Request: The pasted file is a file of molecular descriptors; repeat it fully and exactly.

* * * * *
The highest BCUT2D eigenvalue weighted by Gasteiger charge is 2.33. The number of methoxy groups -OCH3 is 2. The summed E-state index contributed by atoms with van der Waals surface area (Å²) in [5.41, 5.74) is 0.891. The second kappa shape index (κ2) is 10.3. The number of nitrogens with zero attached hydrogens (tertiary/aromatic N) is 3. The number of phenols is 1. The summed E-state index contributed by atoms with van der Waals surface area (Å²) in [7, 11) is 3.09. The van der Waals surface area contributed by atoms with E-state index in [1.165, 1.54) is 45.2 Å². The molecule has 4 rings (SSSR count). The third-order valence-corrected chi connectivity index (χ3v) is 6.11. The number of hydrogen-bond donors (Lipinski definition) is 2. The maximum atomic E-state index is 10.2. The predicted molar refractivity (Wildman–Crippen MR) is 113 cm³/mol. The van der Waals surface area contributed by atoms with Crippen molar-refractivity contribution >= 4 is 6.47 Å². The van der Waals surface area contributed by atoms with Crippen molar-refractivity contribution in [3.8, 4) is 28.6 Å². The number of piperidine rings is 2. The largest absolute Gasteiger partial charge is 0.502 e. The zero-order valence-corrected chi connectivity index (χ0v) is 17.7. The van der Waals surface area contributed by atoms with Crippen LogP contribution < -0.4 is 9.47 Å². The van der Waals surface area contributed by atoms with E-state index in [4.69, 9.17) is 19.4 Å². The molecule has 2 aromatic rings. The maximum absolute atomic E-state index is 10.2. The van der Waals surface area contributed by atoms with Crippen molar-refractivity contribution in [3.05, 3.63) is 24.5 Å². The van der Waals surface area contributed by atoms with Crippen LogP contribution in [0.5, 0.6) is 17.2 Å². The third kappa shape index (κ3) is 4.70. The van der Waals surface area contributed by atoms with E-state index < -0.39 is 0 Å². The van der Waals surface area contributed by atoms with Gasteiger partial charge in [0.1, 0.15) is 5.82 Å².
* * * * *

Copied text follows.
The highest BCUT2D eigenvalue weighted by Gasteiger charge is 2.33. The number of methoxy groups -OCH3 is 2. The summed E-state index contributed by atoms with van der Waals surface area (Å²) in [5.41, 5.74) is 0.891. The second kappa shape index (κ2) is 10.3. The number of nitrogens with zero attached hydrogens (tertiary/aromatic N) is 3. The number of phenols is 1. The summed E-state index contributed by atoms with van der Waals surface area (Å²) in [7, 11) is 3.09. The van der Waals surface area contributed by atoms with E-state index in [1.165, 1.54) is 45.2 Å². The molecule has 4 rings (SSSR count). The third-order valence-corrected chi connectivity index (χ3v) is 6.11. The number of hydrogen-bond donors (Lipinski definition) is 2. The maximum atomic E-state index is 10.2. The predicted molar refractivity (Wildman–Crippen MR) is 113 cm³/mol. The van der Waals surface area contributed by atoms with Crippen molar-refractivity contribution >= 4 is 6.47 Å². The van der Waals surface area contributed by atoms with Crippen molar-refractivity contribution in [3.8, 4) is 28.6 Å². The number of piperidine rings is 2. The largest absolute Gasteiger partial charge is 0.502 e. The zero-order valence-corrected chi connectivity index (χ0v) is 17.7. The van der Waals surface area contributed by atoms with Crippen LogP contribution < -0.4 is 9.47 Å². The van der Waals surface area contributed by atoms with E-state index in [4.69, 9.17) is 19.4 Å². The molecule has 2 aromatic rings. The maximum absolute atomic E-state index is 10.2. The van der Waals surface area contributed by atoms with Crippen molar-refractivity contribution in [3.05, 3.63) is 24.5 Å². The van der Waals surface area contributed by atoms with Crippen LogP contribution in [0.5, 0.6) is 17.2 Å². The third kappa shape index (κ3) is 4.70. The van der Waals surface area contributed by atoms with E-state index < -0.39 is 0 Å². The van der Waals surface area contributed by atoms with Gasteiger partial charge in [0.1, 0.15) is 5.82 Å².